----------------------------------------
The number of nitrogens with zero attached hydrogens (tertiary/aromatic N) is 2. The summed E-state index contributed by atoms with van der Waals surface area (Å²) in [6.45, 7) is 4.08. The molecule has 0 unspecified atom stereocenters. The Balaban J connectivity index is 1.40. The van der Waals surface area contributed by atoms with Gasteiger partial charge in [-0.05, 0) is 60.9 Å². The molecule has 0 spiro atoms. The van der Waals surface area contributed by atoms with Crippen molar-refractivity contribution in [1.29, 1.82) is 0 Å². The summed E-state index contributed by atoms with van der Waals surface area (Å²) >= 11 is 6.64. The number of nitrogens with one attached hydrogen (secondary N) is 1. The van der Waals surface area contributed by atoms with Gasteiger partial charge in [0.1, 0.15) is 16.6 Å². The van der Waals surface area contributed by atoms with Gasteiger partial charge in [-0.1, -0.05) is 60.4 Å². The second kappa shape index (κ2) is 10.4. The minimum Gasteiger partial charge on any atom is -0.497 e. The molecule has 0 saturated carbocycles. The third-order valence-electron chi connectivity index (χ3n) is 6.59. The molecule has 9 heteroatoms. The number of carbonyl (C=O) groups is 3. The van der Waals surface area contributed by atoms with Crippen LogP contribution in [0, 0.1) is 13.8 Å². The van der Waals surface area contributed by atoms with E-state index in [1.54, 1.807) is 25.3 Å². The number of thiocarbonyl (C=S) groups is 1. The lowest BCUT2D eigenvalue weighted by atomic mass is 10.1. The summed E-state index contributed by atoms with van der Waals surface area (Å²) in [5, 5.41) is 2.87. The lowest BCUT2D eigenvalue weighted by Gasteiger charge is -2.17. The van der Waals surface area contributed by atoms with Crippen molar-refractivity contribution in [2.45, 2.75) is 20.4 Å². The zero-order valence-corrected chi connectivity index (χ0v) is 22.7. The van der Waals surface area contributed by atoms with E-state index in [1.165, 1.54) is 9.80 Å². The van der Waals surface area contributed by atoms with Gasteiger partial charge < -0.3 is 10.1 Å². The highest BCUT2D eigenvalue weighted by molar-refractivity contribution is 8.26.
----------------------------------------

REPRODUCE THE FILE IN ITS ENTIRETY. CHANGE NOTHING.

The number of nitrogens with zero attached hydrogens (tertiary/aromatic N) is 2. The summed E-state index contributed by atoms with van der Waals surface area (Å²) in [6.45, 7) is 4.08. The molecule has 0 unspecified atom stereocenters. The Balaban J connectivity index is 1.40. The van der Waals surface area contributed by atoms with Gasteiger partial charge in [-0.05, 0) is 60.9 Å². The molecule has 0 spiro atoms. The van der Waals surface area contributed by atoms with Crippen molar-refractivity contribution in [1.29, 1.82) is 0 Å². The summed E-state index contributed by atoms with van der Waals surface area (Å²) >= 11 is 6.64. The number of nitrogens with one attached hydrogen (secondary N) is 1. The van der Waals surface area contributed by atoms with Gasteiger partial charge in [0.1, 0.15) is 16.6 Å². The van der Waals surface area contributed by atoms with Gasteiger partial charge in [-0.1, -0.05) is 60.4 Å². The second kappa shape index (κ2) is 10.4. The minimum Gasteiger partial charge on any atom is -0.497 e. The molecule has 0 saturated carbocycles. The third-order valence-electron chi connectivity index (χ3n) is 6.59. The molecule has 9 heteroatoms. The number of carbonyl (C=O) groups is 3. The van der Waals surface area contributed by atoms with Crippen LogP contribution in [0, 0.1) is 13.8 Å². The van der Waals surface area contributed by atoms with E-state index in [1.54, 1.807) is 25.3 Å². The number of thiocarbonyl (C=S) groups is 1. The lowest BCUT2D eigenvalue weighted by atomic mass is 10.1. The summed E-state index contributed by atoms with van der Waals surface area (Å²) in [5, 5.41) is 2.87. The lowest BCUT2D eigenvalue weighted by Gasteiger charge is -2.17. The van der Waals surface area contributed by atoms with Crippen molar-refractivity contribution in [2.45, 2.75) is 20.4 Å². The zero-order valence-corrected chi connectivity index (χ0v) is 22.7. The van der Waals surface area contributed by atoms with E-state index in [1.165, 1.54) is 9.80 Å². The van der Waals surface area contributed by atoms with Gasteiger partial charge < -0.3 is 10.1 Å². The highest BCUT2D eigenvalue weighted by molar-refractivity contribution is 8.26.